The West Texas weather is edging into Spring with some regularly occurring warmer daytime temps. We still have the biting cold at night for the most part – that’s why I call our Spring “Ski-jacket-and-shorts” weather since you’ll need both of them by the end of the day!) It’s snowed in March before but it’s been 80 so it keeps you on your toes. It also means having a flexible wardrobe and dressing in layers if you want to keep up with the thermometer. 🙂
I’m now out of my reading slump (thank goodness). It’s interesting to watch how personal interests wax and wane over the weeks. After a serious bout of doing jigsaw puzzles, I haven’t done one since the new year, but now the itch is back and I’m planning on starting a new puzzle this weekend. <rubs hands with glee>
It has been similar with books. I was still reading per se, but it wasn’t books. I was reading absolutely anything else but just had a stubborn disinterest for them but I’m happy to note that this is no longer the case. (See ref above re: waxing and waning.)
My titles have been trending towards the “read-like-hot-knife-through-butter” category in that they haven’t been particularly demanding of my brain cells. That’s not to say that they haven’t been fun and interesting: just not giving me an intellectual workout. I think it was linked with the return to school. I was also not very well but that’s improved. (I can’t concentrate if I’m feeling a bit sick.)
Had a really good experience with Stephen King’s Misery and I’m interested in tracking down another King read so long as it’s a thriller and not horror. (Thanks to Mark, I have some titles to track down now. Thanks!)
Wanting another fairly smooth read, I picked up The Seven Dials Mystery, a random Agatha Christie murder-mystery. Goodness me. Christie can write well. It was a good palate-cleanser and I enjoyed it. It hit the spot.
Then I went looking for a POC author (since I’m working on diversifying my authors/titles this year) and came up The Book of Unknown Americans by Christine Hernandez. This was an enjoyable story and I loved its structure. Each character is given his/her own chapter from his/her own POV and the narrative just cycles through this handful of POVs so that you can see what different people are thinking and reacting at different times. It worked really well and I thoroughly enjoyed this read as well. No idea where I found the title – it might have been on the New Reads shelf at the library…
Since that title, I wanted to focus on a classic and preferably a classic that was sitting on my TBR pile, so I pulled down Pavilion of Women by Pearl S. Buck (1946), a quiet but riveting plot featuring Madam Wu and revolving around a momentous 40th birthday. Madame Wu decides to upend her life and allow her husband to take a concubine which leads to a life of freedom for the protagonist. It’s a very domestic novel about a marriage in China and it’s been interesting so far.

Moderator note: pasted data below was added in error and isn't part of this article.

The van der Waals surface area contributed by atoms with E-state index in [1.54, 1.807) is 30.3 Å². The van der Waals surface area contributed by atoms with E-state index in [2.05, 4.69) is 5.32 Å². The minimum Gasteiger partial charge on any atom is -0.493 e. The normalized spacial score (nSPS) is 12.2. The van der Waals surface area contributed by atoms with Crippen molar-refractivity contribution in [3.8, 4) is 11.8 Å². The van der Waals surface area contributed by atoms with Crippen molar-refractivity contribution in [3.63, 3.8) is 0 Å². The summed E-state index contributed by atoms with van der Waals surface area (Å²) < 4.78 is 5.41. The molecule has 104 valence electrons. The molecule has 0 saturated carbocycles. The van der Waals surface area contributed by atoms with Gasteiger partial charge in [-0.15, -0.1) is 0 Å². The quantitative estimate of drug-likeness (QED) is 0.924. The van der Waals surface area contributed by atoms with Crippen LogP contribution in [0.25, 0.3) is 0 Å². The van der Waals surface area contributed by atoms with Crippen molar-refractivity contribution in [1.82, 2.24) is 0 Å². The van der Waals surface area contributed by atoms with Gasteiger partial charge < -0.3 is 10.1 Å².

Although this title may be shelved as a “romance”, it’s definitely not in the same genre as Mills and Boon and co.; to me, it was just a pretty good (re)read although the initial read occurred so long ago that it was really a new read. 🙂
This novel tracks the course of Jean Paget, a young woman from England, and her ongoing relationship with Sargent Joe Harman, both of prisoner-of-war captives in Malaya. They become good friends and post-liberation (and once WWII is over), Jean emigrates to Australia to be with Joe permanently.
So, this novel really has several distinct parts to the plot: the first part is when both Jean and Joe are prisoners in Malaya, about their lives and loves etc.; the second part is when they both emigrated to Australia to start new lives together, and the third part demonstrates how Jean (and her inherited large wealth) invest in the small outback community of Alice Springs (which is, as you may spot now, why the novel is called “A Town Like Alice.”)
It’s a straightforward story and it’s well written for the most part (in terms of structure, grammar etc.) It does suffer from historical anachronisms when any of the characters mention the native people of Australia and it was a little jarring when you’re reading it from a 21st century perspective. But them were the times, I suppose.
The plot rather sagged in the second third of the book and TBH, I was a tempted to DNF but for some reason, I became determined to finish the damn thing so I did. I must have read this during my teen years when I was growing up in England but I don’t really remember it much so it was like a new read for me.
(And, of course, I can’t let this post go by without a mention of “A Town Called Malice” by The Jam from 1982. 🙂 )
Glad I read it. One more off the old TBR pile, but probably won’t pick up another Neville Shute in the future…!
Total number of pages read: 2.739 pages (av. 304).
Fiction/Non-Fiction: 6 fiction / 3 non-fiction.
Diversity: 1 BIPOC. 3 books by women.
Library books vs. books I owned (and thus removed from the home abode): 5 library books, 3 owned books and 0 e-books. One borrowed book.
Plans for February 2021 include picking up a classic or two (but which one? That’s the question. I’m thinking either Dickens or Zola but I’ll see what jumps out.) I also want to include more POC writing. Continue this pace of reading and perhaps read more from my own TBR as opposed to those titles from the library.
I’ve been reading and I’m working on a general catch-up post about this but in the meantime, I thought I would do a Library Loot post. I did, actually, have a few more than this pile of titles but I think it was a case of the old “eyes bigger than your stomach” so about half of them were taken back last week. :-}
This pile includes:
Educated – Tara Westover (NF)
The Seven Dials – Agatha Christie (F/mystery)
Misery – Stephen King (F) – just finished this so post to come. (OMG. It was so good.)
My Cousin Rachel – Daphne du Maurier (F) – reread
Plans for reading this week include choosing a classic (I have a hankering for one of those), write up a couple of posts about some recent reads I’ve completed, and then get back into the swing of things.